December 05, 2021 | Rabiʻ II 29, 1443
Ta-Ha (Ta-Ha) - Chapter 20: Verse 50
There is evidence to indicate that each of us is born with a distinct, unique temperament, which influences many aspects of our developing personality. Temperament is seen as: "Relatively consistent, basic dispositions inherent in the person that underlie and modulate the expression of activity, reactivity, emotionality, and society." It has its origins in the genetic codes that guide the development of the brain, and elements of it are apparent from birth. Within a few months after birth, temperamental individuality is clearly established. This character then influences a person's relations to, and interactions with, the environment. The environment may have an impact upon the personality as well.
Allah indicates this natural, inherent characteristic of humans in this verse. Although the word 'form' may refer to those aspects that are common to humans, it also applies to traits that differ from one individual to the next. This adds to the diversity in experience and is part of Allah's plan in creation. For example, some people may be more extroverted, preferring social connections, while others may be more introverted or reserved.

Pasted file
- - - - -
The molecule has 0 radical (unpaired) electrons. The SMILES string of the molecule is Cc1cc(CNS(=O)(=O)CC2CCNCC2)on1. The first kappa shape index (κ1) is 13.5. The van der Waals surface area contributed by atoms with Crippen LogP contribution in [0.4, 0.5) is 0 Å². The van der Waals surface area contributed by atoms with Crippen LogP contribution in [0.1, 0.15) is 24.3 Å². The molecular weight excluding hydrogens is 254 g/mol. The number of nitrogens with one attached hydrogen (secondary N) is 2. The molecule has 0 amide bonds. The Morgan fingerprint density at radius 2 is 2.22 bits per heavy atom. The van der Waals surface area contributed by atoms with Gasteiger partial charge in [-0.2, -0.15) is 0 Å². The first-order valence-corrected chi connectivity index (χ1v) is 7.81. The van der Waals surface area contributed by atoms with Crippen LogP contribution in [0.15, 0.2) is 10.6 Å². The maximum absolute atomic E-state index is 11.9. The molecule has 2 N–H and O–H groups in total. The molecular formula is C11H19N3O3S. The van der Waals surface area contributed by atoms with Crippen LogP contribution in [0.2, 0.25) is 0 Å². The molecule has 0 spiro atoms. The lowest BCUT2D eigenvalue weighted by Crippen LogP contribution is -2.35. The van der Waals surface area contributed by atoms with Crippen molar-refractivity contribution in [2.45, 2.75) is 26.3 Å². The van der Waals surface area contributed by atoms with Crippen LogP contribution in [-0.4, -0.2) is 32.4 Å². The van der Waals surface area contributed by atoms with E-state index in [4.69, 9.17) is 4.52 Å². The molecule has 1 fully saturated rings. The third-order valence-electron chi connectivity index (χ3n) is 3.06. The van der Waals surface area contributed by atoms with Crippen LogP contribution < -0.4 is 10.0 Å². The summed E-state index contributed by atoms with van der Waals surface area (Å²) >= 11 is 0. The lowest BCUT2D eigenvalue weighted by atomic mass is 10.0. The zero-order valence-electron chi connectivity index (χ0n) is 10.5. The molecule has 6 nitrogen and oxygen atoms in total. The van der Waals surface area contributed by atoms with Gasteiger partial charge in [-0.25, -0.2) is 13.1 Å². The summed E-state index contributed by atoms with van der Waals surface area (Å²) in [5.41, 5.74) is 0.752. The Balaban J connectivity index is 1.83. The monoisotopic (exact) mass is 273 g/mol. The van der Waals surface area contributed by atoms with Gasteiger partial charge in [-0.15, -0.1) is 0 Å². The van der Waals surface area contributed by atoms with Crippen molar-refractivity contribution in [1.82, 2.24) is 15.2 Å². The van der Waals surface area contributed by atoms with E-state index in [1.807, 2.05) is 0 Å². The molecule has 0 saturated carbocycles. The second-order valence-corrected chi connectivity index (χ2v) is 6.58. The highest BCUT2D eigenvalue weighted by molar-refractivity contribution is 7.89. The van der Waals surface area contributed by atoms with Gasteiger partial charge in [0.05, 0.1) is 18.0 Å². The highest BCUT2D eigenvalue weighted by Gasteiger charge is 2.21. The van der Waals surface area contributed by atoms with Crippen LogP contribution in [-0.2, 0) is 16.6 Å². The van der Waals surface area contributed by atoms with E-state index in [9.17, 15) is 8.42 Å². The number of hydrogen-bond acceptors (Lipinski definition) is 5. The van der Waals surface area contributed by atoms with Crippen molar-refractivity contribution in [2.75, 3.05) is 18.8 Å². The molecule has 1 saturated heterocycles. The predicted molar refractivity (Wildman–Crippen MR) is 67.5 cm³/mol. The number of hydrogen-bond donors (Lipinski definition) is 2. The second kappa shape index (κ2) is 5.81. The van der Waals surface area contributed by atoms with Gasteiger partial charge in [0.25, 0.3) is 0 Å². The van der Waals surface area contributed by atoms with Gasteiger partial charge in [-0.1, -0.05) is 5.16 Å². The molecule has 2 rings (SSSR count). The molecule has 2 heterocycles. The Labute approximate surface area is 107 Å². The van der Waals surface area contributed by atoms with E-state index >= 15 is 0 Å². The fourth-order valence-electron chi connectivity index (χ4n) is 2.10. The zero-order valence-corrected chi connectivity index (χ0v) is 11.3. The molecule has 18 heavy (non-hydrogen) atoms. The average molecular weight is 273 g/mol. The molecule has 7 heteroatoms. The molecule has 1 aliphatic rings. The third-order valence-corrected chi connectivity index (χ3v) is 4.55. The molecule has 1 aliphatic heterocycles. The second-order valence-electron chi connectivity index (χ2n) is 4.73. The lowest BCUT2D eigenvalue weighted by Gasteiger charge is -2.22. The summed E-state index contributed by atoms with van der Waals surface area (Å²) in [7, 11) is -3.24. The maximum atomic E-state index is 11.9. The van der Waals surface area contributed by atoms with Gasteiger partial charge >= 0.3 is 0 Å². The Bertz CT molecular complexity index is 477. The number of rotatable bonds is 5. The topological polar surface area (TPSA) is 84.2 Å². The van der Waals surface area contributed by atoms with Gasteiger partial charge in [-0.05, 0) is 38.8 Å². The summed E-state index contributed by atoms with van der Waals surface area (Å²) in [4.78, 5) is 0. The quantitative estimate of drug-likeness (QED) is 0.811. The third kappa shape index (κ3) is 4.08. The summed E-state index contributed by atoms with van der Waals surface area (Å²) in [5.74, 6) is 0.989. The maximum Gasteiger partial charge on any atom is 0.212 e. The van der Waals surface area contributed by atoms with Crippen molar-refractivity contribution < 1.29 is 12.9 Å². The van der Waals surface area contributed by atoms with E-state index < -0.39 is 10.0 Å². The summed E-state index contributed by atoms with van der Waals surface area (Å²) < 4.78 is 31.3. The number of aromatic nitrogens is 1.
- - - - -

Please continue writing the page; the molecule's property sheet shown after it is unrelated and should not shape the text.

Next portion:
While certain aspects of personality are genetic, experience and the choices that we make also shape who we are. Allah created humans with the potential for both good and evil. The test for every human being is to choose which of these characteristics we will support and develop, and which we will attempt to control or eliminate.
"Psychology from the Islamic Perspective" - Dr. Aisha Utz, p. 98
From Issue: 894 [Read original issue]
Being pleased with an evil is a sin in itself. Every Muslim must realize that evils are displeasing to Allah. Out of his love for Allah, a Muslim must hate everything that is displeasing to his Lord. If he does not have this feeling, it is a clear sign that there is a shortcoming in his faith. In addition, he will be held accountable for his liking a sin even if he does not witness or perform that deed. Abu Dawud recorded the following hadith,
"If a sin is committed on the earth, the one who witnessed it and hated it is like one who was not present. And the one who was not present at the sin but is pleased with it is like one who was present [and did not repel it]." [Abu Dawud]
If a person sees evil around him and does not have much feeling or hatred in his heart for it, this is a sign that his heart is diseased. But when the heart no longer cares about the evil that is around it, it is, in reality, a dead heart. In other words, if a person does not mind seeing evil and he does not hate seeing all of the acts that are displeasing to Allah around him, it means that his heart has lost all of its faith and is, for all intents and purposes, a dead or useless heart. Ibn Masood was once asked what is a dead heart and he answered, "The heart that does not recognize and like the good and that does not reject and repel the evil."
"Commentary on the Forty Hadith of al-Nawawi" - Jamaal al-Din M. Zarabozo, Vol. 2, pp., p. 1009
From Issue: 926 [Read original issue]